Despite a whittling away of consumer debt that has been underway since the recession, many Americans are still entering the holiday season unprepared to cope with the expenses that crop up around this time of year.
Think Finance, a provider of payday loans and other financial services for consumers with limited or no access to banking services, recently surveyed 1,000 Americans across all income levels who use various forms of alternative financial services — including payday loans, prepaid debit cards and direct deposit advances.
Although many of these consumers are on better financial footing and optimistic about their economic future this year, the holidays are still a source of stress and strain on their precarious finances, Think Finance said in the poll.
Some 45 percent of those polled said the holiday season brings so much financial pressure, they would prefer to skip it altogether. Almost half said their level of stress related to holiday expenses is high or extremely high.
That’s probably because nearly the same amount — some 45 percent — say they do not expect to have enough money set aside to cover holiday expenses.
In the halting, measured language we’ve come to expect from his impromptu public remarks, President Obama posed a core dilemma of climate change yesterday at his first post-election press conference. Explaining the possible repercussions of failing to act now, he said, climate change “is going to have an impact and a cost down the road, if we don’t do something about it.”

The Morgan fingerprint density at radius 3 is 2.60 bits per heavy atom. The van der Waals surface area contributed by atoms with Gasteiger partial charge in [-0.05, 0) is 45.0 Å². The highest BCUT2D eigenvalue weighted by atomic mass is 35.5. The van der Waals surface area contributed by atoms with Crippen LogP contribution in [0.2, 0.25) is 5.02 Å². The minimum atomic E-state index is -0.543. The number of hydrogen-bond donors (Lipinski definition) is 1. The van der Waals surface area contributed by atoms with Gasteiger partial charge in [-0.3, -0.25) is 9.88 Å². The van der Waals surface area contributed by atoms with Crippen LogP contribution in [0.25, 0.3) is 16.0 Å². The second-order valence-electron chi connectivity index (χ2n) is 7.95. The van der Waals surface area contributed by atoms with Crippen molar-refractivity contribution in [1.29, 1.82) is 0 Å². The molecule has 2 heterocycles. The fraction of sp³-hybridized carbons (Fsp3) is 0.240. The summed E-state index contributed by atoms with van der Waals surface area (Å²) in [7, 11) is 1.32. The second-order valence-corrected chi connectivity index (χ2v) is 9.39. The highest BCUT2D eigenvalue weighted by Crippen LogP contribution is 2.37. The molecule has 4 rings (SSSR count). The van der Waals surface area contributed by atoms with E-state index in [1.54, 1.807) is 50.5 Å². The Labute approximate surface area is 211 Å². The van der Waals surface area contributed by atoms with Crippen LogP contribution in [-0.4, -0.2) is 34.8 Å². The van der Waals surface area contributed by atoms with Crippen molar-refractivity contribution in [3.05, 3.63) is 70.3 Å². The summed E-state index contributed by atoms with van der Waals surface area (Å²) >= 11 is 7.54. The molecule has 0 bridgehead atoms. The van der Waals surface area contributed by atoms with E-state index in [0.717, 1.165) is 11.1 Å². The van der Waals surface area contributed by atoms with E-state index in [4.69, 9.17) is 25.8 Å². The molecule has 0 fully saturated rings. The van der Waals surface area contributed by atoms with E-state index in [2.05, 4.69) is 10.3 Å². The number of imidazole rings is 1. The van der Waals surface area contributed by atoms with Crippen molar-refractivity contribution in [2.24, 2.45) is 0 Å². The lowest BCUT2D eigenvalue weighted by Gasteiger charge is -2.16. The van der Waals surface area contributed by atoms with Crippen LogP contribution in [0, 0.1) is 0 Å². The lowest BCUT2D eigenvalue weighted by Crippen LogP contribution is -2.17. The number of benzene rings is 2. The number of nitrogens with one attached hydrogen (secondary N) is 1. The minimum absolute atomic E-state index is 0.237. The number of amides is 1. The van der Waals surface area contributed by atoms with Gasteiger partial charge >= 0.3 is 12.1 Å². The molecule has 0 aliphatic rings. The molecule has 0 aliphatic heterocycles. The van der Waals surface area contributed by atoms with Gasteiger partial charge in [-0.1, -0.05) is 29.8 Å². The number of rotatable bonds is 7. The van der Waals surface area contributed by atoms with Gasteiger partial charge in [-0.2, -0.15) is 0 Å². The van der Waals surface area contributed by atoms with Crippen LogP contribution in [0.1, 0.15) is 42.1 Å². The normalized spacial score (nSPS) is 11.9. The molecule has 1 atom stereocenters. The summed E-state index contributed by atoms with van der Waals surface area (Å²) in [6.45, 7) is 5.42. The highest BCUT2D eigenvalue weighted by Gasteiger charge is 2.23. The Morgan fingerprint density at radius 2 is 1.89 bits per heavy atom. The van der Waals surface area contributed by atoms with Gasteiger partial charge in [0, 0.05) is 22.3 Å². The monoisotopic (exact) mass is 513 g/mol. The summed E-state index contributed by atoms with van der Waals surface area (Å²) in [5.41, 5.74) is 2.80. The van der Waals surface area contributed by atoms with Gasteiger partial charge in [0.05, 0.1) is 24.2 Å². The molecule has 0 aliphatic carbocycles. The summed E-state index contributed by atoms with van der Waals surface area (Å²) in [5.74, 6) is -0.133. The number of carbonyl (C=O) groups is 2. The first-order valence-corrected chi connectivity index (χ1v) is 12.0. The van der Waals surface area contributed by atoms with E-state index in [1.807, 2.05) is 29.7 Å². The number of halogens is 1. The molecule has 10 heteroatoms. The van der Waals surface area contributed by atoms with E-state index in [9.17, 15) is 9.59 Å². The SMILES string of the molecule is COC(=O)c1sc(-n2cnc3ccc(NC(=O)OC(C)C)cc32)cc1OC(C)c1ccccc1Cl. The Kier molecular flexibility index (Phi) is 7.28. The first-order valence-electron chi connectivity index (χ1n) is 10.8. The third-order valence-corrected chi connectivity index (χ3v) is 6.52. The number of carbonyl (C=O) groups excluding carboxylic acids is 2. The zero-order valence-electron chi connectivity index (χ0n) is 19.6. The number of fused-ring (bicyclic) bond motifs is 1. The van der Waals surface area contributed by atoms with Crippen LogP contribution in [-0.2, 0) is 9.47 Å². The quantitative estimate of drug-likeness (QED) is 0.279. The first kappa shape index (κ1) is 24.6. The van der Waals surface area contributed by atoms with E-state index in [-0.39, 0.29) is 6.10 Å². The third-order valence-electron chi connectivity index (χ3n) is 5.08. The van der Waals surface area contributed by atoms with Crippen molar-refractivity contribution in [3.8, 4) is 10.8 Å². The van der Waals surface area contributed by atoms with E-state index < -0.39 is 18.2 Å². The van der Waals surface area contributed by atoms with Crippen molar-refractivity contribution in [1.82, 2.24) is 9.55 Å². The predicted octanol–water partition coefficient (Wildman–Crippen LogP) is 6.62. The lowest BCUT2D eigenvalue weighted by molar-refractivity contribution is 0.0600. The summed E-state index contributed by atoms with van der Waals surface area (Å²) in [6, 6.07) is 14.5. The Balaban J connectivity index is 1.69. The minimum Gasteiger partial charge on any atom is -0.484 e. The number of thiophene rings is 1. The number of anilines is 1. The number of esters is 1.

Whether to pay for an energy transformation now, or take our chances with climate impacts and costs “down the road,” is a key, polarizing economic question within climate change policy. Another way of framing it is this: What’s the future worth to you?
People alive today and people alive 100 years from now have the same moral value it seems to me and different economic value. That sets up all sorts of trickiness. As economist Richard Tol has put it, placing an even greater economic value on the future than economists do “may be morally preferable but is clearly out of line with common practice.”
Money tends to lose value over time. A dollar today is worth much more than in 2112. We tend to believe that the economy will grow, we’ll all be richer later, the value of a dollar will gradually fall — and with it the cost of adapting to a new climate. It’ll be cheaper to adapt to changes in the future than anticipate them and pay for them with more valuable dollars now.
Part of it is also just human psychology. We live in the present, not the future, so why don’t I just take that dollar now, thank you. As J. Wellington Wimpy — yup, Popeye’s friend — expresses the problem, “I’d gladly pay you Tuesday for a hamburger today.” When he’s staring at a lightly charred, grease-oozing meat patty wedged into a bun, Tuesday sounds as agreeable as anything because it’s practically synonymous with “never.”